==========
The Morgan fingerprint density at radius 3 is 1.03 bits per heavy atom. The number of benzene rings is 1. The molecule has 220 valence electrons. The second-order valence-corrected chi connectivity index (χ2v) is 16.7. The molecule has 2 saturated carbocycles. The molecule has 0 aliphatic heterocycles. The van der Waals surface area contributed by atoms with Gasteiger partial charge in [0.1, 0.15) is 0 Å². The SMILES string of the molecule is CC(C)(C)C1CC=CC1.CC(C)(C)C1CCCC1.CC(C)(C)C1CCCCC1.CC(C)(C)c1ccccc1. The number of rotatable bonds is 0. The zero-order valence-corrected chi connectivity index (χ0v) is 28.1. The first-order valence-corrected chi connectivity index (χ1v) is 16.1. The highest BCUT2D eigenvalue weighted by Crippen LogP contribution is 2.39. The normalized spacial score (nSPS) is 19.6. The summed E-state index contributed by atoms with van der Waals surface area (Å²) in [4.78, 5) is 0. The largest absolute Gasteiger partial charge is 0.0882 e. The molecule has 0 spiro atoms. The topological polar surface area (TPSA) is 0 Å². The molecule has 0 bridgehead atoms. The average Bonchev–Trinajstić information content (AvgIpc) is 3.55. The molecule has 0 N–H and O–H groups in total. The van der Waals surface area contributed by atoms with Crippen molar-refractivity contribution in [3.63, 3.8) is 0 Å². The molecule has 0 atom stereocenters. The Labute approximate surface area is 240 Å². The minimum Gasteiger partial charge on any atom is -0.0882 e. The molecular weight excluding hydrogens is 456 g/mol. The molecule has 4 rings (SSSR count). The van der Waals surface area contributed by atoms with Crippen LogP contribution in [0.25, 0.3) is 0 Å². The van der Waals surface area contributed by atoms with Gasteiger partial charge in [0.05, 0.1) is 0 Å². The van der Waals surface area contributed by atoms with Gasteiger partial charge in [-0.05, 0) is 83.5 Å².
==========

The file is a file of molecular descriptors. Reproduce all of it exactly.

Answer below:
The Morgan fingerprint density at radius 3 is 1.03 bits per heavy atom. The number of benzene rings is 1. The molecule has 220 valence electrons. The second-order valence-corrected chi connectivity index (χ2v) is 16.7. The molecule has 2 saturated carbocycles. The molecule has 0 aliphatic heterocycles. The van der Waals surface area contributed by atoms with Gasteiger partial charge in [0.1, 0.15) is 0 Å². The SMILES string of the molecule is CC(C)(C)C1CC=CC1.CC(C)(C)C1CCCC1.CC(C)(C)C1CCCCC1.CC(C)(C)c1ccccc1. The number of rotatable bonds is 0. The zero-order valence-corrected chi connectivity index (χ0v) is 28.1. The first-order valence-corrected chi connectivity index (χ1v) is 16.1. The highest BCUT2D eigenvalue weighted by Crippen LogP contribution is 2.39. The normalized spacial score (nSPS) is 19.6. The summed E-state index contributed by atoms with van der Waals surface area (Å²) in [4.78, 5) is 0. The largest absolute Gasteiger partial charge is 0.0882 e. The molecule has 0 spiro atoms. The topological polar surface area (TPSA) is 0 Å². The molecule has 0 bridgehead atoms. The average Bonchev–Trinajstić information content (AvgIpc) is 3.55. The molecule has 0 N–H and O–H groups in total. The van der Waals surface area contributed by atoms with Crippen molar-refractivity contribution in [3.63, 3.8) is 0 Å². The molecule has 0 atom stereocenters. The Labute approximate surface area is 240 Å². The minimum Gasteiger partial charge on any atom is -0.0882 e. The molecular weight excluding hydrogens is 456 g/mol. The molecule has 4 rings (SSSR count). The van der Waals surface area contributed by atoms with Crippen LogP contribution in [0.25, 0.3) is 0 Å². The van der Waals surface area contributed by atoms with Gasteiger partial charge in [0.05, 0.1) is 0 Å². The van der Waals surface area contributed by atoms with Gasteiger partial charge in [-0.05, 0) is 83.5 Å².